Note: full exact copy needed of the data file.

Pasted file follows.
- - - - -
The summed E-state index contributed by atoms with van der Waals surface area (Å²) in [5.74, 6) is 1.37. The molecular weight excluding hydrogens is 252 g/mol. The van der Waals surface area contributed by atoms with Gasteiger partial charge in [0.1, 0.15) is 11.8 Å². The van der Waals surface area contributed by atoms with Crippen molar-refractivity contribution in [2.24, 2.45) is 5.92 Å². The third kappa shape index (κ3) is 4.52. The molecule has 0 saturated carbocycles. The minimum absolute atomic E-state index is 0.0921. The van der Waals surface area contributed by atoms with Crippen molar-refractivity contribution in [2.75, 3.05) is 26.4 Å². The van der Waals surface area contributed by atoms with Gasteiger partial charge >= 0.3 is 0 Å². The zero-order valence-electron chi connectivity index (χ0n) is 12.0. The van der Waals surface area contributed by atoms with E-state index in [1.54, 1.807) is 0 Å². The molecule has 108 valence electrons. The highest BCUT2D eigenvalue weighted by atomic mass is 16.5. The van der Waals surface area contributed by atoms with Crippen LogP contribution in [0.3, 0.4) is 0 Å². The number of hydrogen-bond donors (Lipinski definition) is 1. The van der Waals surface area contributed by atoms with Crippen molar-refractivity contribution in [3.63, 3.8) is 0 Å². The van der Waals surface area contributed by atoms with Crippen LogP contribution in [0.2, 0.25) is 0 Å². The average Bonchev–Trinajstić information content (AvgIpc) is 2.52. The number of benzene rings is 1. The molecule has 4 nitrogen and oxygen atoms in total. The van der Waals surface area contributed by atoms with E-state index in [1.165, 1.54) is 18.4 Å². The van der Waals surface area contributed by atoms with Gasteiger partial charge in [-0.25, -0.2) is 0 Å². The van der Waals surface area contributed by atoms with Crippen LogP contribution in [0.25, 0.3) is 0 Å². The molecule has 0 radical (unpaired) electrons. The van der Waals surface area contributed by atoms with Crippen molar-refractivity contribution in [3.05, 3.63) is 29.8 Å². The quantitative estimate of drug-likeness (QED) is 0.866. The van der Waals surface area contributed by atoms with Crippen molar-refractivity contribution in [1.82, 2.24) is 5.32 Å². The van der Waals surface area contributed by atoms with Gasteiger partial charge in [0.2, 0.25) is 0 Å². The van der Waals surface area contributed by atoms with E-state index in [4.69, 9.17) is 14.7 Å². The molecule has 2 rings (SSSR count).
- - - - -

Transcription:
The summed E-state index contributed by atoms with van der Waals surface area (Å²) in [5.74, 6) is 1.37. The molecular weight excluding hydrogens is 252 g/mol. The van der Waals surface area contributed by atoms with Gasteiger partial charge in [0.1, 0.15) is 11.8 Å². The van der Waals surface area contributed by atoms with Crippen molar-refractivity contribution in [2.24, 2.45) is 5.92 Å². The third kappa shape index (κ3) is 4.52. The molecule has 0 saturated carbocycles. The minimum absolute atomic E-state index is 0.0921. The van der Waals surface area contributed by atoms with Crippen molar-refractivity contribution in [2.75, 3.05) is 26.4 Å². The van der Waals surface area contributed by atoms with Gasteiger partial charge >= 0.3 is 0 Å². The zero-order valence-electron chi connectivity index (χ0n) is 12.0. The van der Waals surface area contributed by atoms with E-state index in [1.54, 1.807) is 0 Å². The molecule has 108 valence electrons. The highest BCUT2D eigenvalue weighted by atomic mass is 16.5. The van der Waals surface area contributed by atoms with Crippen LogP contribution in [0.3, 0.4) is 0 Å². The number of hydrogen-bond donors (Lipinski definition) is 1. The van der Waals surface area contributed by atoms with Crippen molar-refractivity contribution in [3.63, 3.8) is 0 Å². The van der Waals surface area contributed by atoms with Crippen LogP contribution in [0.2, 0.25) is 0 Å². The average Bonchev–Trinajstić information content (AvgIpc) is 2.52. The number of benzene rings is 1. The molecule has 4 nitrogen and oxygen atoms in total. The van der Waals surface area contributed by atoms with E-state index in [1.165, 1.54) is 18.4 Å². The van der Waals surface area contributed by atoms with Gasteiger partial charge in [-0.25, -0.2) is 0 Å². The van der Waals surface area contributed by atoms with Crippen LogP contribution in [0.25, 0.3) is 0 Å². The molecule has 0 radical (unpaired) electrons. The van der Waals surface area contributed by atoms with Crippen molar-refractivity contribution in [3.05, 3.63) is 29.8 Å². The quantitative estimate of drug-likeness (QED) is 0.866. The van der Waals surface area contributed by atoms with Crippen molar-refractivity contribution in [1.82, 2.24) is 5.32 Å². The van der Waals surface area contributed by atoms with Gasteiger partial charge in [0.2, 0.25) is 0 Å². The van der Waals surface area contributed by atoms with E-state index in [4.69, 9.17) is 14.7 Å². The molecule has 2 rings (SSSR count).